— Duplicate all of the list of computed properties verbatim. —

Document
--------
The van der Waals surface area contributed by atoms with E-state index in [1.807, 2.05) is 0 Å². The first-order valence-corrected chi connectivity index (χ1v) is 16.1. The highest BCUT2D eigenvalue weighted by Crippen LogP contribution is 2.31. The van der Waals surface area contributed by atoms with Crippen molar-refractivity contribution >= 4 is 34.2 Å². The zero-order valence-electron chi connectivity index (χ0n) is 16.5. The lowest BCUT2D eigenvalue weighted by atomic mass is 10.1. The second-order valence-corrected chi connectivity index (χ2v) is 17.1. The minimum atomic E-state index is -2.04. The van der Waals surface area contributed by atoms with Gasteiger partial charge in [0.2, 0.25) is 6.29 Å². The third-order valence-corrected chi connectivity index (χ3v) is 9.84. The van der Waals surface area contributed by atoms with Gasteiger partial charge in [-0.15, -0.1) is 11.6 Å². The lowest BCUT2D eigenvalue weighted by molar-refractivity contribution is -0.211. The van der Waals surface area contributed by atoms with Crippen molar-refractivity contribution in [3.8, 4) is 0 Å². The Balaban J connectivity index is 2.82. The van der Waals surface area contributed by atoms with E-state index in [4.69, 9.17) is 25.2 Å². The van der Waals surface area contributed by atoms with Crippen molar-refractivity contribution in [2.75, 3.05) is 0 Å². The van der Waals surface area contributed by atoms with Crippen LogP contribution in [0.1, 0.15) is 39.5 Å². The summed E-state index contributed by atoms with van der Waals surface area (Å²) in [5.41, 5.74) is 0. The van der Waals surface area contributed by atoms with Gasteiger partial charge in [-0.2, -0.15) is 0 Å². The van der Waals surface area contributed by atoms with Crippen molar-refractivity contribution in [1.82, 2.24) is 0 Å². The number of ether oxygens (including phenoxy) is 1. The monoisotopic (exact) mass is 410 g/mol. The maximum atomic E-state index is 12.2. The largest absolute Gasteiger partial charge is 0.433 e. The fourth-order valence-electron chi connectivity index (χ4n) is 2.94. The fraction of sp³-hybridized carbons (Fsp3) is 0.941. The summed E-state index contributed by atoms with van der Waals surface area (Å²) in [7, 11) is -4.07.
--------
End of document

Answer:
The van der Waals surface area contributed by atoms with E-state index in [1.807, 2.05) is 0 Å². The first-order valence-corrected chi connectivity index (χ1v) is 16.1. The highest BCUT2D eigenvalue weighted by Crippen LogP contribution is 2.31. The van der Waals surface area contributed by atoms with Crippen molar-refractivity contribution >= 4 is 34.2 Å². The zero-order valence-electron chi connectivity index (χ0n) is 16.5. The lowest BCUT2D eigenvalue weighted by atomic mass is 10.1. The second-order valence-corrected chi connectivity index (χ2v) is 17.1. The minimum atomic E-state index is -2.04. The van der Waals surface area contributed by atoms with Gasteiger partial charge in [0.2, 0.25) is 6.29 Å². The third-order valence-corrected chi connectivity index (χ3v) is 9.84. The van der Waals surface area contributed by atoms with Gasteiger partial charge in [-0.15, -0.1) is 11.6 Å². The lowest BCUT2D eigenvalue weighted by molar-refractivity contribution is -0.211. The van der Waals surface area contributed by atoms with Crippen molar-refractivity contribution in [3.8, 4) is 0 Å². The Balaban J connectivity index is 2.82. The van der Waals surface area contributed by atoms with E-state index in [4.69, 9.17) is 25.2 Å². The van der Waals surface area contributed by atoms with Crippen molar-refractivity contribution in [2.75, 3.05) is 0 Å². The van der Waals surface area contributed by atoms with Crippen LogP contribution in [0.1, 0.15) is 39.5 Å². The summed E-state index contributed by atoms with van der Waals surface area (Å²) in [5.41, 5.74) is 0. The van der Waals surface area contributed by atoms with Gasteiger partial charge in [-0.2, -0.15) is 0 Å². The van der Waals surface area contributed by atoms with Crippen molar-refractivity contribution in [1.82, 2.24) is 0 Å². The number of ether oxygens (including phenoxy) is 1. The monoisotopic (exact) mass is 410 g/mol. The maximum atomic E-state index is 12.2. The largest absolute Gasteiger partial charge is 0.433 e. The fourth-order valence-electron chi connectivity index (χ4n) is 2.94. The fraction of sp³-hybridized carbons (Fsp3) is 0.941. The summed E-state index contributed by atoms with van der Waals surface area (Å²) in [7, 11) is -4.07.